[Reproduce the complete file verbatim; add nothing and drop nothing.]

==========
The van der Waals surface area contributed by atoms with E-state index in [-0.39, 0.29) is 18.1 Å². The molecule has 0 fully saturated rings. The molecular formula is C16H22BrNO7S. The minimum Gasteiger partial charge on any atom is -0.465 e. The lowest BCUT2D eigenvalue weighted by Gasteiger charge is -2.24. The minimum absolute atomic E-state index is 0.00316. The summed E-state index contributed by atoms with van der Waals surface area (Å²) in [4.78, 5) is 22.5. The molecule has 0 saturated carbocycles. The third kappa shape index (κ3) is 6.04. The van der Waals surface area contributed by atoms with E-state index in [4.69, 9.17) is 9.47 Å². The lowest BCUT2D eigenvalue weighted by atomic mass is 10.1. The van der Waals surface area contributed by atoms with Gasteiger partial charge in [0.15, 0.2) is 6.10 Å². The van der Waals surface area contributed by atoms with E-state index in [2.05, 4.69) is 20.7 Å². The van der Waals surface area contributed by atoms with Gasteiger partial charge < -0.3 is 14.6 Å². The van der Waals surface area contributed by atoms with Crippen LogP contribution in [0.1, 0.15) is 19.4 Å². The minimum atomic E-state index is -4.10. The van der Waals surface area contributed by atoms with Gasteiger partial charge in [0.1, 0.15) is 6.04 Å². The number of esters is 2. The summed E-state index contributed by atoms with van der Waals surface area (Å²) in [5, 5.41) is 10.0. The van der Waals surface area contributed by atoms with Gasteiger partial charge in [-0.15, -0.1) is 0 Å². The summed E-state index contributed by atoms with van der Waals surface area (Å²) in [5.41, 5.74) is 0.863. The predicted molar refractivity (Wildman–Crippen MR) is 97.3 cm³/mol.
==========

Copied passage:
The van der Waals surface area contributed by atoms with E-state index in [-0.39, 0.29) is 18.1 Å². The molecule has 0 fully saturated rings. The molecular formula is C16H22BrNO7S. The minimum Gasteiger partial charge on any atom is -0.465 e. The lowest BCUT2D eigenvalue weighted by Gasteiger charge is -2.24. The minimum absolute atomic E-state index is 0.00316. The summed E-state index contributed by atoms with van der Waals surface area (Å²) in [4.78, 5) is 22.5. The molecule has 0 saturated carbocycles. The third kappa shape index (κ3) is 6.04. The van der Waals surface area contributed by atoms with E-state index in [4.69, 9.17) is 9.47 Å². The lowest BCUT2D eigenvalue weighted by atomic mass is 10.1. The van der Waals surface area contributed by atoms with Gasteiger partial charge in [0.15, 0.2) is 6.10 Å². The van der Waals surface area contributed by atoms with E-state index in [2.05, 4.69) is 20.7 Å². The van der Waals surface area contributed by atoms with Gasteiger partial charge < -0.3 is 14.6 Å². The van der Waals surface area contributed by atoms with Crippen LogP contribution in [0.1, 0.15) is 19.4 Å². The minimum atomic E-state index is -4.10. The van der Waals surface area contributed by atoms with Gasteiger partial charge in [0.1, 0.15) is 6.04 Å². The number of esters is 2. The summed E-state index contributed by atoms with van der Waals surface area (Å²) in [5, 5.41) is 10.0. The van der Waals surface area contributed by atoms with Gasteiger partial charge in [-0.15, -0.1) is 0 Å². The summed E-state index contributed by atoms with van der Waals surface area (Å²) in [5.41, 5.74) is 0.863. The predicted molar refractivity (Wildman–Crippen MR) is 97.3 cm³/mol.